- Eliminate drafts around windows and doors. According to the Energy Department, drafts can waste 5% to 30% of your energy use. Use caulk or weather stripping wherever possible and look around the house for drafts (using a candle to indicate air flow near windows and door jambs).
- Change filters or consider using a permanent filter. Disposable fiberglass filters trap 10% to 40% of debris while electrostatic filters trap around 88%, and are much better at controlling the bacteria, mold, viruses and pollen that cause illnesses, allergies and irritation.
- Turn down your water heater. Most conventional water heaters are set to 140 degrees Fahrenheit. Lowering the temperature to 120 degrees or lower can reduce your water-heating costs by 6% to 10%.
- Buy a timer for your thermostat or “smart” thermostat ($50-$100) which can be set to change the temperature for you when you know you won’t be at home, etc.
- Buy low-flow shower heads and/or more water efficient faucets throughout your home.
- Insulate wherever possible. Under doors and over windows (affordable, disposable plastic window coverings are available at most hardware stores and once applied, are virtually invisible). This includes your pipes and water heater (insulate “jackets” for your water heater are available for $25-$75 and are especially helpful if your water heater is in a garage or unheated area).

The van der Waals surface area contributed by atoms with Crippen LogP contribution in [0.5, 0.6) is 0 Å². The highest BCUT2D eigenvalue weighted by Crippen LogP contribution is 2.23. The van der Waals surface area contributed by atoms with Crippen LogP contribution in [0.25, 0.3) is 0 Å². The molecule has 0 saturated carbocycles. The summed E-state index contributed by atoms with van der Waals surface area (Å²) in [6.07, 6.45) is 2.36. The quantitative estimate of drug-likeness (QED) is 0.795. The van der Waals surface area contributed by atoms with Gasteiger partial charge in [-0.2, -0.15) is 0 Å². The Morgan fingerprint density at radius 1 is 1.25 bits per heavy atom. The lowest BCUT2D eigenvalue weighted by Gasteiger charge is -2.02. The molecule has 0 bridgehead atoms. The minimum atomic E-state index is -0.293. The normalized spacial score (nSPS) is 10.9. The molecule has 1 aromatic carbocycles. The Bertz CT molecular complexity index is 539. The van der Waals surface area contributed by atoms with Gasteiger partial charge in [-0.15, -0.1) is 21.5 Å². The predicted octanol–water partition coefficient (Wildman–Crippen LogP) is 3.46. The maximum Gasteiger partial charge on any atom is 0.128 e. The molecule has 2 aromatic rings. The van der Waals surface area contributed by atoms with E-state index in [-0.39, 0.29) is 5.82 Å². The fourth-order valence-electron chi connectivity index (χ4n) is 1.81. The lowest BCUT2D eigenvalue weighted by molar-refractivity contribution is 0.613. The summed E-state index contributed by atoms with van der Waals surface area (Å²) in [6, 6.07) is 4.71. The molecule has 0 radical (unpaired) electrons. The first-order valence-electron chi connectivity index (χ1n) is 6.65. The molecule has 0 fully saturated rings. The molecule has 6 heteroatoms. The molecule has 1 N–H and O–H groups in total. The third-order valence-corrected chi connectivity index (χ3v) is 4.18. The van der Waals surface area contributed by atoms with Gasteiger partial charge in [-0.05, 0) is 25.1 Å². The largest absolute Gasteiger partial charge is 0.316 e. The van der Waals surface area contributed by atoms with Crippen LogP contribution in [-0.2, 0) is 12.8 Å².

- Use drapes and curtains wisely. During the day, leave them open to allow warm sunlight in and close them at night to insulate.
- Reverse your ceiling fans to push warm air downward.
- Maintain your furnace. Oil-fired boilers should be cleaned and tuned annually, and gas systems, every two years ($100-$125). By maintaining your heating unit, you can save between 3% and 10% on heating bills, says ACEEE.
- Research breaks. Many utilities offer discounts or rebates on energy-saving products. Call and ask. Loans are also sometimes available from the Government for major improvements that will incorporate energy-efficient products in your home. And save those receipts because anything you do to be more efficient may be considered a tax write-off.
This guest post is by Chris Faulkner, CEO of Breitling Oil and Gas.
Your 10 tips will surely help me reduce my electricity bill. I think the best option is don’t leave any appliances on when not in use. Thanks for sharing this. I appreciate it so much.
Zipporah Sandler says
Yes – I have to remind myself to unplug all the time.
Jennifer The Quirky Momma says
We’re saving on heating right now, it seems that every heater in my house has decided to break! UGH! WE have these terrible wall-mounted electric heaters, and they are a terrible waste of money. We’ve replaces several in only 8 years–that’s how old our house is.